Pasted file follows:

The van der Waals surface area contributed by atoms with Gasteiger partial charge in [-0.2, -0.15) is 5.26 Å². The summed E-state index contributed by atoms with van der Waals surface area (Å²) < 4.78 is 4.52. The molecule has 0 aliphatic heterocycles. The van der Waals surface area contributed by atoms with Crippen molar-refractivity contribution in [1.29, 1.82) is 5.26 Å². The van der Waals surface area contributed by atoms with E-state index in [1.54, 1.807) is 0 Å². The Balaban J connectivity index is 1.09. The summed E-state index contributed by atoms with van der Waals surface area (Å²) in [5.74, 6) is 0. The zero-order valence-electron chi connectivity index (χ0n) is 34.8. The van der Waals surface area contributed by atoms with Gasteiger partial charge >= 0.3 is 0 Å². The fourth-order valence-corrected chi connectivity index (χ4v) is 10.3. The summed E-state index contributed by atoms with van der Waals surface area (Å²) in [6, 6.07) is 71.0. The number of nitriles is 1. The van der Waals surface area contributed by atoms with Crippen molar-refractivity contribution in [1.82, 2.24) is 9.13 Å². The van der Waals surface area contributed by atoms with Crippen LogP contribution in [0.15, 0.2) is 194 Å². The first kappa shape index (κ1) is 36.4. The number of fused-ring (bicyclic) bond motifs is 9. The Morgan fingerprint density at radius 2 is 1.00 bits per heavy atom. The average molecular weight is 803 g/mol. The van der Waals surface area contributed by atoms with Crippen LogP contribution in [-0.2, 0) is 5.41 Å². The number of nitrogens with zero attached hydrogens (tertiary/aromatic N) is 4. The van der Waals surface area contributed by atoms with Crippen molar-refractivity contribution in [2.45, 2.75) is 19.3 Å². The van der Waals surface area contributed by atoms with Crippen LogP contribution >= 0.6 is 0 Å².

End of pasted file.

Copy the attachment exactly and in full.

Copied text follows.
The van der Waals surface area contributed by atoms with Gasteiger partial charge in [-0.2, -0.15) is 5.26 Å². The summed E-state index contributed by atoms with van der Waals surface area (Å²) < 4.78 is 4.52. The molecule has 0 aliphatic heterocycles. The van der Waals surface area contributed by atoms with Crippen molar-refractivity contribution in [1.29, 1.82) is 5.26 Å². The van der Waals surface area contributed by atoms with E-state index in [1.54, 1.807) is 0 Å². The Balaban J connectivity index is 1.09. The summed E-state index contributed by atoms with van der Waals surface area (Å²) in [5.74, 6) is 0. The zero-order valence-electron chi connectivity index (χ0n) is 34.8. The van der Waals surface area contributed by atoms with Gasteiger partial charge >= 0.3 is 0 Å². The fourth-order valence-corrected chi connectivity index (χ4v) is 10.3. The summed E-state index contributed by atoms with van der Waals surface area (Å²) in [6, 6.07) is 71.0. The number of nitriles is 1. The van der Waals surface area contributed by atoms with Crippen molar-refractivity contribution in [1.82, 2.24) is 9.13 Å². The van der Waals surface area contributed by atoms with Crippen LogP contribution in [0.15, 0.2) is 194 Å². The first kappa shape index (κ1) is 36.4. The number of fused-ring (bicyclic) bond motifs is 9. The Morgan fingerprint density at radius 2 is 1.00 bits per heavy atom. The average molecular weight is 803 g/mol. The van der Waals surface area contributed by atoms with Crippen LogP contribution in [-0.2, 0) is 5.41 Å². The number of nitrogens with zero attached hydrogens (tertiary/aromatic N) is 4. The van der Waals surface area contributed by atoms with Crippen molar-refractivity contribution in [2.45, 2.75) is 19.3 Å². The van der Waals surface area contributed by atoms with Crippen LogP contribution >= 0.6 is 0 Å².